Spontaneous epiploic apendagitis
Acute onset right iliac fossa pain. No nausea, fever or leukocytosis.
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Inflammatory fat stranding in the region of the anterior caecum/ascending colon, just superior to the ileo-caecal valve is apparent. Reactive localised lymphadenopathy is present. No abdominopelvic free gas or free fluid. Normal calibre small and large bowel. Normal appearance of the vermiform appendix. Overall appearances are consistent with spontaneous epiploic appendagitis.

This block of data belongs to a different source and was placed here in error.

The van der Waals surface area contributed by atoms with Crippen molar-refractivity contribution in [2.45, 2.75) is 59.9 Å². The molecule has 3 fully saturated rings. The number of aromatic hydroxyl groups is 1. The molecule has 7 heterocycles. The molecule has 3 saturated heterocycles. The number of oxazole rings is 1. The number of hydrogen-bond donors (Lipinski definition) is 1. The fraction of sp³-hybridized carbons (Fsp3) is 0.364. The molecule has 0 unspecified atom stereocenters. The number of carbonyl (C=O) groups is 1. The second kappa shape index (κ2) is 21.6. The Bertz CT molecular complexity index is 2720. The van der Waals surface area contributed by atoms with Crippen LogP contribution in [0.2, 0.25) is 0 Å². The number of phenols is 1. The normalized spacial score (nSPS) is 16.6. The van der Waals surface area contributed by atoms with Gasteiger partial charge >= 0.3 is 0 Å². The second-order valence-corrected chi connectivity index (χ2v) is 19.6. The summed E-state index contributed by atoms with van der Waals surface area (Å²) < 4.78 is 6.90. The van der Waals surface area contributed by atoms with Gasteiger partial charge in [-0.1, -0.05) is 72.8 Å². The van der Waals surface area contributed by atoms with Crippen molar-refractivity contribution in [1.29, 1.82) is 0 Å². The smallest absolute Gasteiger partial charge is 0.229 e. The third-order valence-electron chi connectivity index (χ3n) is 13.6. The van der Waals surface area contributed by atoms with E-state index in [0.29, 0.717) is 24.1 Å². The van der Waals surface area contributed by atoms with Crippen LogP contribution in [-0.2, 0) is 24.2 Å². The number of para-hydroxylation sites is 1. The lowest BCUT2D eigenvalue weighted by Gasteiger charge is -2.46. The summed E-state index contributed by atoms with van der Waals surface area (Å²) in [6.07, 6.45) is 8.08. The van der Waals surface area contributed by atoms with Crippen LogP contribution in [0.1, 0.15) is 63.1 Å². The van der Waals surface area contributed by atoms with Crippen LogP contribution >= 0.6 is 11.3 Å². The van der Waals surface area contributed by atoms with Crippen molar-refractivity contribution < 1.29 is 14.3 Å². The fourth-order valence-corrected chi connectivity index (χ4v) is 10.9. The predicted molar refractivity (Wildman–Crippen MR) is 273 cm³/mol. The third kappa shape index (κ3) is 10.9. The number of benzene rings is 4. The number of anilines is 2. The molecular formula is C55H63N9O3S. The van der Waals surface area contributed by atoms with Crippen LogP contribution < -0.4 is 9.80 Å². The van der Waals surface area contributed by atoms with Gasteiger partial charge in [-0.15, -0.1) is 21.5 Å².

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Epiploic appendages are fatty outpouchings of the colonic serosa. Epiploic appendage torsion and thrombosis, resulting in ischaemia, are the two main causes of epiploic appendagitis. The ileo-caecal region is the second most commonly area affected. In this case it was important to positively identify the vermiform appendix as normal in appearance because management of epiploic appendagitis is non-surgical. The location of the ileo-caecal valve helped to determine the origin of the vermiform appendix (inferior) and reliably separate this from the pathology (superior).